Wednesday, 13 April 2016

Barnet Libraries' Capita IT crash: the unanswered questions - and now a devastating audit report

Comms Team, North London Business Park

In the topsy-turvey, inside out world of Broken Barnet, there is a great deal of amusement to be found in the study of our Tory Council's management of 'communications'. 

The manufacture of corporate spin is undertaken by a team of obedient drones at North London Business Park, who for most of the time, it seems - when they are not reading Private Eye, or, with gritted teeth, making unguarded remarks about Mrs Angry, within earshot of passing spies - sit forlornly at their desks, obliged by their senior managers to portray a rosy, heart-warming picture of life as it is not now, has never been, and never will be, in this most rotten of Rotten Boroughs. 

One would imagine that even Winston Smith would be giving in his notice before lunchtime on his first day at work, should he be unfortunate enough to be sent to work in Broken Barnet, on secondment from the Ministry of Truth.

The issue of the iniquitous library proposals approved at last week's Full Council meeting presented a real challenge from the point of PR, of course. How to pretend this full frontal assault on a much loved service is anything but that? That it is indeed a wonderful outcome for the residents and taxpayers and library users of this borough?

Read on, but try not to be distracted by the fact that the press release had a date written in Russian:  "Published: 05 Апрель 2016(the spoilsports have changed it now) ... Tory leader Richard Cornelius still lives in the Cold War era, of course, and is awfully concerned about the Red Peril. Proof, see, that he is right to be worried: and yes - we have our people everywhere, you know. 

But look: wonderful news:

Plans to maintain 14 library sites approved

Hoorah! Your Tory councillors have saved 14 libraries! 

Oh: well, no, not 14 libraries, exactly ... 14 library sites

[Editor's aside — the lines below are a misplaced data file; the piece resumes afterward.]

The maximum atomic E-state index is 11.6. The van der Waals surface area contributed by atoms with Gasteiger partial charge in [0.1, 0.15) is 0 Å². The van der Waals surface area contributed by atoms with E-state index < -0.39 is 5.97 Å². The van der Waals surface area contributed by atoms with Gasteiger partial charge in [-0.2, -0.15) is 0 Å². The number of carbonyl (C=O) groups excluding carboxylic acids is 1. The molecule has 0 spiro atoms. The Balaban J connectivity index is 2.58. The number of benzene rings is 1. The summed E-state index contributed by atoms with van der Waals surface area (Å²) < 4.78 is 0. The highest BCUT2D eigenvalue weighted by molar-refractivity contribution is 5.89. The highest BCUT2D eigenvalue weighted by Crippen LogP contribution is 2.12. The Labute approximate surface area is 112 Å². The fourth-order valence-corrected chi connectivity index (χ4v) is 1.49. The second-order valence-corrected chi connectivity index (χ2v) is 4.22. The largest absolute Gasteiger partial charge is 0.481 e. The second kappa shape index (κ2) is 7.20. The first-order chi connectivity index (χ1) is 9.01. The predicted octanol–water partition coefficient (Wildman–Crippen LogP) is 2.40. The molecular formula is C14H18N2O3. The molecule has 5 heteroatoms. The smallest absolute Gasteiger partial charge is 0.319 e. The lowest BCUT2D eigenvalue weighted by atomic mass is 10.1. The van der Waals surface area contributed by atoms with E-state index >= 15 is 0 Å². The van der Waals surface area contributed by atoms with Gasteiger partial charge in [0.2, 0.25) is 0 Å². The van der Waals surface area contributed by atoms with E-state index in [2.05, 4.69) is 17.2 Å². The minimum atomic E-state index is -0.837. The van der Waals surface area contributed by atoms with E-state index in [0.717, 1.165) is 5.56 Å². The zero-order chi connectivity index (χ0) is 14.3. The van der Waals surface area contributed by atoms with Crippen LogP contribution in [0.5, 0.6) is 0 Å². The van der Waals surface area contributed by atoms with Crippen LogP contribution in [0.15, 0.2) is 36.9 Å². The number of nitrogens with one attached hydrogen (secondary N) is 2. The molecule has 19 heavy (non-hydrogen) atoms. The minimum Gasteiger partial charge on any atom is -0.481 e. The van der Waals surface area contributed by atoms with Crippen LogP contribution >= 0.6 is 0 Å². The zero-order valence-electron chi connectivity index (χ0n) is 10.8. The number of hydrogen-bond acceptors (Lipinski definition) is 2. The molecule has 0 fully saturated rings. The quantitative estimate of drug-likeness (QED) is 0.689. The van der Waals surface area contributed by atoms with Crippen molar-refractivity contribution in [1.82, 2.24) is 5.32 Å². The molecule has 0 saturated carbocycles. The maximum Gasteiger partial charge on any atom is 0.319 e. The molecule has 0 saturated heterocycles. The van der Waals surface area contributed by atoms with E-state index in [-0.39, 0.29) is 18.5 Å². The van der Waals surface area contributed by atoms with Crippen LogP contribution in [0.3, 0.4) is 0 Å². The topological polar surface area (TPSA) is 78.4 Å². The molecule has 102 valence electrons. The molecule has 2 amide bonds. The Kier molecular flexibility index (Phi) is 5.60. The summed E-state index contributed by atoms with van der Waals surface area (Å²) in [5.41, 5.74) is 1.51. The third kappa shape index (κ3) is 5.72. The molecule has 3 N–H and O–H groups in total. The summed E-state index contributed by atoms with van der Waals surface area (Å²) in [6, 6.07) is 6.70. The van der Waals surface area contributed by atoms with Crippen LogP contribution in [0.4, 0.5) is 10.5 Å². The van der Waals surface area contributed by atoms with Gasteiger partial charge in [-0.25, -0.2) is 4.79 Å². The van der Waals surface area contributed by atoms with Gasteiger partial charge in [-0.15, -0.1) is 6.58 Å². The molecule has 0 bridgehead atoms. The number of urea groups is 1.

Ah. Or, if you will allow Mrs Angry to translate:

Devastating changes to your local libraries have just been approved by your Tory councillors, which represent the complete destruction of your library service, and its replacement by DIY, self entry, self service book processing units, but: we don't have the courage to tell you the truth. 

It is not the idea of a library service that is of any worth, of course, in Broken Barnet, where everything must be measured by its material value. The sites have been maintained - for the time being, handed over to Crapita to manage, and screw revenue from, they boast, from the extra space accrued by shrinking the amount of space for the library part of a library building. 

And any sites that have been 'saved' are only theoretically safe: if for example, as seems highly likely, no voluntary bodies come forward capable of running the 'partnership libraries', you can bet your bottom dollar that the council will then turn around, shrug its corporate shoulders and blame residents for the fact they will have to shut that branch, and sell the property. Kerrching!

Apart from this piece of corporate bunkum, we have another example of creative writing on the council's website, in regard to their statement about the library system crash: